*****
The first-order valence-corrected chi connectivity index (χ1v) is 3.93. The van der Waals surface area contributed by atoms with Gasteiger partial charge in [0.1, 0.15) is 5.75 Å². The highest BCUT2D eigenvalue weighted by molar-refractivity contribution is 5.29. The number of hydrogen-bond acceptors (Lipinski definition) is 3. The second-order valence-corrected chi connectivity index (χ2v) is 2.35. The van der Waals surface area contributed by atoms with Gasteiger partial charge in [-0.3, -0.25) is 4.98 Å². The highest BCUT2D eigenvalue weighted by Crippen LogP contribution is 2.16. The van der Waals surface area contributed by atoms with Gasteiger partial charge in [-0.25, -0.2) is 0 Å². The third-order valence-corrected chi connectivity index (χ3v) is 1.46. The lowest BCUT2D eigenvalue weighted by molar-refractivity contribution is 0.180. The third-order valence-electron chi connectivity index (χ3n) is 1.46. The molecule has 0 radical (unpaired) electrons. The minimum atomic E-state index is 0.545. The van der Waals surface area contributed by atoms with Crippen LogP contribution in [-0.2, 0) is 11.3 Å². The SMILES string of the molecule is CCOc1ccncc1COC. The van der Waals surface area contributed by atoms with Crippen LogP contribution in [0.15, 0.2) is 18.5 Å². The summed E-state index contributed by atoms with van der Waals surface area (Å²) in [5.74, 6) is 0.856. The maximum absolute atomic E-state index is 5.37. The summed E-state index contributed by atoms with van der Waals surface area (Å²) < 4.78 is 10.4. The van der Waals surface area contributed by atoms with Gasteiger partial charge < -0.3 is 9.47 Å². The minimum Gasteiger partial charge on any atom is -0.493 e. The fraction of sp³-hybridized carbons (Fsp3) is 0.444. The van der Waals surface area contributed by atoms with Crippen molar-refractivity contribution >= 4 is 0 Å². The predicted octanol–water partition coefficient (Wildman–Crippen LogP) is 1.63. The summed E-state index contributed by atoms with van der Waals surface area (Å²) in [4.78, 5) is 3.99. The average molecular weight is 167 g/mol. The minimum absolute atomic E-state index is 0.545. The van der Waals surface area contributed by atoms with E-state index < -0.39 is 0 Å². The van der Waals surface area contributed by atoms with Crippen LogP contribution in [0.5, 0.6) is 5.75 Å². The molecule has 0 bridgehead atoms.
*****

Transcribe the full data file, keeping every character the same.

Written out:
The first-order valence-corrected chi connectivity index (χ1v) is 3.93. The van der Waals surface area contributed by atoms with Gasteiger partial charge in [0.1, 0.15) is 5.75 Å². The highest BCUT2D eigenvalue weighted by molar-refractivity contribution is 5.29. The number of hydrogen-bond acceptors (Lipinski definition) is 3. The second-order valence-corrected chi connectivity index (χ2v) is 2.35. The van der Waals surface area contributed by atoms with Gasteiger partial charge in [-0.3, -0.25) is 4.98 Å². The highest BCUT2D eigenvalue weighted by Crippen LogP contribution is 2.16. The van der Waals surface area contributed by atoms with Gasteiger partial charge in [-0.25, -0.2) is 0 Å². The third-order valence-corrected chi connectivity index (χ3v) is 1.46. The lowest BCUT2D eigenvalue weighted by molar-refractivity contribution is 0.180. The third-order valence-electron chi connectivity index (χ3n) is 1.46. The molecule has 0 radical (unpaired) electrons. The minimum atomic E-state index is 0.545. The van der Waals surface area contributed by atoms with Crippen LogP contribution in [-0.2, 0) is 11.3 Å². The SMILES string of the molecule is CCOc1ccncc1COC. The van der Waals surface area contributed by atoms with Crippen LogP contribution in [0.15, 0.2) is 18.5 Å². The summed E-state index contributed by atoms with van der Waals surface area (Å²) in [5.74, 6) is 0.856. The maximum absolute atomic E-state index is 5.37. The summed E-state index contributed by atoms with van der Waals surface area (Å²) < 4.78 is 10.4. The van der Waals surface area contributed by atoms with Gasteiger partial charge < -0.3 is 9.47 Å². The minimum Gasteiger partial charge on any atom is -0.493 e. The fraction of sp³-hybridized carbons (Fsp3) is 0.444. The van der Waals surface area contributed by atoms with Crippen molar-refractivity contribution >= 4 is 0 Å². The predicted octanol–water partition coefficient (Wildman–Crippen LogP) is 1.63. The summed E-state index contributed by atoms with van der Waals surface area (Å²) in [4.78, 5) is 3.99. The average molecular weight is 167 g/mol. The minimum absolute atomic E-state index is 0.545. The van der Waals surface area contributed by atoms with E-state index < -0.39 is 0 Å². The van der Waals surface area contributed by atoms with Crippen LogP contribution in [0.5, 0.6) is 5.75 Å². The molecule has 0 bridgehead atoms.